Towards the end of August 2016, a scandal broke out in Serres in the north of Greece, when a Syriza MP revealed that the catering for the local camp had been awarded to a local Syriza party official. Korinthian stepped in to manage the Serres camp on a temporary basis. At the time of writing, it has also been active in two more camps in Attica, to which we will return below.
When the numbers don’t add up
Reading through the catering contracts for LM Village over its one year of operation, one feature stands out: the contracts almost always appear to cover the provision of food for roughly 60 people more than are actually housed in the facility.
Giorgos Angelopoulos, a volunteer coordinator at the Myrsini centre over a period of 12 months, told inside story that the maximum number of individuals hosted in the facility at any one time was 338 people. However, the contact for April 2016 is for 400 people. Even if we were to exclude April from our calculations on the basis that relates to initial period of the camp’s establishment, we should note that the award of the contract published on the 5th July 2016 also relates to 400 people. The price per head, €4.72 before VAT, and €5.85 with VAT, is only a few cents less than the maximum allowance, a fact that can be readily explained, in light of the fact that Korinthian Palace was the sole bidder in this particular tender. Even if we accept that on the 5th July the headcount was 338, the maximum number of people ever hosted at the camp, we have to conclude that the catering company received €292.64 more per day than was necessary, with the Greek armed forces paying €362.70 more a day once VAT is included.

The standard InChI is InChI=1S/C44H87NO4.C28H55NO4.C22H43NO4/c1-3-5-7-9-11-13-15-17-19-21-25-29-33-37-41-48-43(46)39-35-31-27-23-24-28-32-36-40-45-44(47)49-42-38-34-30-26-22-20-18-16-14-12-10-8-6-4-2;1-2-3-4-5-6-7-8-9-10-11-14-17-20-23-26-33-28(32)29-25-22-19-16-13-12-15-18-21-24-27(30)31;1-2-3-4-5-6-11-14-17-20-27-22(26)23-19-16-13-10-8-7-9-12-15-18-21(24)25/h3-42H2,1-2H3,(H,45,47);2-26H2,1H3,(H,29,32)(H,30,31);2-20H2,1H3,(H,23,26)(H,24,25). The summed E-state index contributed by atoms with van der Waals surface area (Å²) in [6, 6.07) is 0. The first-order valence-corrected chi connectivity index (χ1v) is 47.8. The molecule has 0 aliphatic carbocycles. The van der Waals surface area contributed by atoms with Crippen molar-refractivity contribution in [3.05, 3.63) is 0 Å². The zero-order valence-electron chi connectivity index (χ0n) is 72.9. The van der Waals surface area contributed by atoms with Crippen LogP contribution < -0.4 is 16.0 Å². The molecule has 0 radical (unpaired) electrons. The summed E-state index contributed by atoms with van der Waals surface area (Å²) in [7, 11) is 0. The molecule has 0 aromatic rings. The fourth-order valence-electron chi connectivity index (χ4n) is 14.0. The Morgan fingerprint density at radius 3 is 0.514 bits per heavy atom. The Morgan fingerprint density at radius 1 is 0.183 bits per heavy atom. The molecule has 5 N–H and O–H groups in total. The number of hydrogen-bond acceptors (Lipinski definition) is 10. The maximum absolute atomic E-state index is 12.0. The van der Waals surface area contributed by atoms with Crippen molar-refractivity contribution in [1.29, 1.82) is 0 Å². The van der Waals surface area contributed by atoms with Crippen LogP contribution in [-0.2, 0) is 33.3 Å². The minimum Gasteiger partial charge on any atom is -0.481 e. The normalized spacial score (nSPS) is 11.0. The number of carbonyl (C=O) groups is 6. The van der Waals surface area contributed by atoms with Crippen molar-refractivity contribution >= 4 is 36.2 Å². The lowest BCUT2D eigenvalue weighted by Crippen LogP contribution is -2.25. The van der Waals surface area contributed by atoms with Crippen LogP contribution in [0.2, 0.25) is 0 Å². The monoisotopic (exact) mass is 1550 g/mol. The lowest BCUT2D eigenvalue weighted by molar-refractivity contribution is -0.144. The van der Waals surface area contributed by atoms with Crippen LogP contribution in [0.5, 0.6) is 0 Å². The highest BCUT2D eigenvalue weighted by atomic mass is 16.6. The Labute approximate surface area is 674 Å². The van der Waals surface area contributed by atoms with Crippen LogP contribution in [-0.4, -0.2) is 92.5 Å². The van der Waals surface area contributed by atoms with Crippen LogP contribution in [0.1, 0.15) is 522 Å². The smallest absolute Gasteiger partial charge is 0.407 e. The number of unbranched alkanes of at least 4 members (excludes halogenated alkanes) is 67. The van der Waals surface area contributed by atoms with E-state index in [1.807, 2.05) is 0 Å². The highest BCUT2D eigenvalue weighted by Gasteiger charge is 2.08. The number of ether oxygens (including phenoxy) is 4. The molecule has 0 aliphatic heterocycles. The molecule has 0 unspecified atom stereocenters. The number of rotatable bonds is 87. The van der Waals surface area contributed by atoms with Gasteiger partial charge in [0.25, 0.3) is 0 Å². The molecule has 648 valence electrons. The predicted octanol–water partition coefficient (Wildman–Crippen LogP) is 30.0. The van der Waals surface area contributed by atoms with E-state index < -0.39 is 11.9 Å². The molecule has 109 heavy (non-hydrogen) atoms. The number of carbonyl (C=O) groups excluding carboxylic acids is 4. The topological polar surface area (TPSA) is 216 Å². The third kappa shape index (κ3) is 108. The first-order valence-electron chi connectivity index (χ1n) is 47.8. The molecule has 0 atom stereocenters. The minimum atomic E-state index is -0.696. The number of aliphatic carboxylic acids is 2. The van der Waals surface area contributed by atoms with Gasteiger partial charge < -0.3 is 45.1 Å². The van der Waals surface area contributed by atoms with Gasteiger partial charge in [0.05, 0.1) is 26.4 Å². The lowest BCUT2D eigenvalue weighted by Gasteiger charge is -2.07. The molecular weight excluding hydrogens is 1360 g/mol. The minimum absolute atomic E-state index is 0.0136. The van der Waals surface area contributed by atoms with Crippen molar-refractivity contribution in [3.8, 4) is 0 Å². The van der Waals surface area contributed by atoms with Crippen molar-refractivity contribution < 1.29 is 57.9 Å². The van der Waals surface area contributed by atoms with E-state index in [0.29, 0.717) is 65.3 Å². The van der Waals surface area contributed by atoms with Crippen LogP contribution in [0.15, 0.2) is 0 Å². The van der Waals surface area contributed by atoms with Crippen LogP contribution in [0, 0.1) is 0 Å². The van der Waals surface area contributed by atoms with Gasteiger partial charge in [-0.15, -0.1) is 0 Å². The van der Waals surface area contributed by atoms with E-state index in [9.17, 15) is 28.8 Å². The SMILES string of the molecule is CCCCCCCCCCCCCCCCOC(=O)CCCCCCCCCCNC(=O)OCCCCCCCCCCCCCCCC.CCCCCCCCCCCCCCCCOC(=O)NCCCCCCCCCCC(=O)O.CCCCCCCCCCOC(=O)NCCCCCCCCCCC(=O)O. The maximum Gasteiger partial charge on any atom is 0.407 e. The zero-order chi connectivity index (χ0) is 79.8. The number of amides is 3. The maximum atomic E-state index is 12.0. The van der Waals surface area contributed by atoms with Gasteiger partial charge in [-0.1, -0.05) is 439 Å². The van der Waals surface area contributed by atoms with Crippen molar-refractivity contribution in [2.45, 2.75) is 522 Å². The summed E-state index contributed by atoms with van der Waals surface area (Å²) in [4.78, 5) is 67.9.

According to our calculations for the month of July, the additional expense for the Greek armed forces runs to €10,881, while the catering company made an additional profit of €8,779. The same number of recipients (400) and the same price (€4.72, or €5.85 including VAT) appear again in the award of the contract on the 31st October 2016.
However, it is the most recent contract which is of special interest to this discussion.
The contract dated 24th February 2017
This time, there were two more bidders in the tender, and Korinthian Palace offers a discount of 28.27%, compared to the 17% discount offered by the runner-up. Korinthian was awarded the contract again, this time for 220 people. On the same day, however, in the press release issued by the National Defence General Staff, only 164 food recipients were recorded (these had been down to 154, and at the time of writing reached 161). In response to our question about how many portions the company must deliver on a daily basis, Korinthian Palace claimed that any information pertaining to their cooperation with the Ministry of Defence was classified, and referred us to the Ministry. However, Giorgos Angelopoulos told us that the number of portions delivered matched the actual number of camp residents, something that is confirmed by the Ministry’s figures.